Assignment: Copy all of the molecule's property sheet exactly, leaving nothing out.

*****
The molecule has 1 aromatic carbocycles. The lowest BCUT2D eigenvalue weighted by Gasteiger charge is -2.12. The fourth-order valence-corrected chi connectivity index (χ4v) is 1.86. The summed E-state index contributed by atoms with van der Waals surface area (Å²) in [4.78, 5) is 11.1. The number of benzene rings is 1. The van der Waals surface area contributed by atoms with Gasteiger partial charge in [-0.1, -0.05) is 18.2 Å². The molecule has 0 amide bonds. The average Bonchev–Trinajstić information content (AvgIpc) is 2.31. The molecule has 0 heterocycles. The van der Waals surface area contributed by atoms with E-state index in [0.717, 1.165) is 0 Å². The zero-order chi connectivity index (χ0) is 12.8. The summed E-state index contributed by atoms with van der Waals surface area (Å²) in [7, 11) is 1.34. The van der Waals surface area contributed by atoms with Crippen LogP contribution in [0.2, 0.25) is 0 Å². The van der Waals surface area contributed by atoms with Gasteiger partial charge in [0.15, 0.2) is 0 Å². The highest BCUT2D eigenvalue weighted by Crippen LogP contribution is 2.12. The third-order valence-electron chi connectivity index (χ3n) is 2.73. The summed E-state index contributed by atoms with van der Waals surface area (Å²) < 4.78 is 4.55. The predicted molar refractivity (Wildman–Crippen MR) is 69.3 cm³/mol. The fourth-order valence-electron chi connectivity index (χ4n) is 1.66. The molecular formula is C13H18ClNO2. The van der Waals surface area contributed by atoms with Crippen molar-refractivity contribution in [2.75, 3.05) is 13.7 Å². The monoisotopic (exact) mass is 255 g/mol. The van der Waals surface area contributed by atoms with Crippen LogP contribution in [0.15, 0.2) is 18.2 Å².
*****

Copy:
The molecule has 1 aromatic carbocycles. The lowest BCUT2D eigenvalue weighted by Gasteiger charge is -2.12. The fourth-order valence-corrected chi connectivity index (χ4v) is 1.86. The summed E-state index contributed by atoms with van der Waals surface area (Å²) in [4.78, 5) is 11.1. The number of benzene rings is 1. The van der Waals surface area contributed by atoms with Gasteiger partial charge in [-0.1, -0.05) is 18.2 Å². The molecule has 0 amide bonds. The average Bonchev–Trinajstić information content (AvgIpc) is 2.31. The molecule has 0 heterocycles. The van der Waals surface area contributed by atoms with E-state index in [0.717, 1.165) is 0 Å². The zero-order chi connectivity index (χ0) is 12.8. The summed E-state index contributed by atoms with van der Waals surface area (Å²) in [7, 11) is 1.34. The van der Waals surface area contributed by atoms with Crippen LogP contribution in [0.2, 0.25) is 0 Å². The van der Waals surface area contributed by atoms with Gasteiger partial charge in [0.15, 0.2) is 0 Å². The highest BCUT2D eigenvalue weighted by Crippen LogP contribution is 2.12. The third-order valence-electron chi connectivity index (χ3n) is 2.73. The summed E-state index contributed by atoms with van der Waals surface area (Å²) < 4.78 is 4.55. The predicted molar refractivity (Wildman–Crippen MR) is 69.3 cm³/mol. The fourth-order valence-electron chi connectivity index (χ4n) is 1.66. The molecular formula is C13H18ClNO2. The van der Waals surface area contributed by atoms with Crippen molar-refractivity contribution in [2.75, 3.05) is 13.7 Å². The monoisotopic (exact) mass is 255 g/mol. The van der Waals surface area contributed by atoms with Crippen LogP contribution in [0.15, 0.2) is 18.2 Å².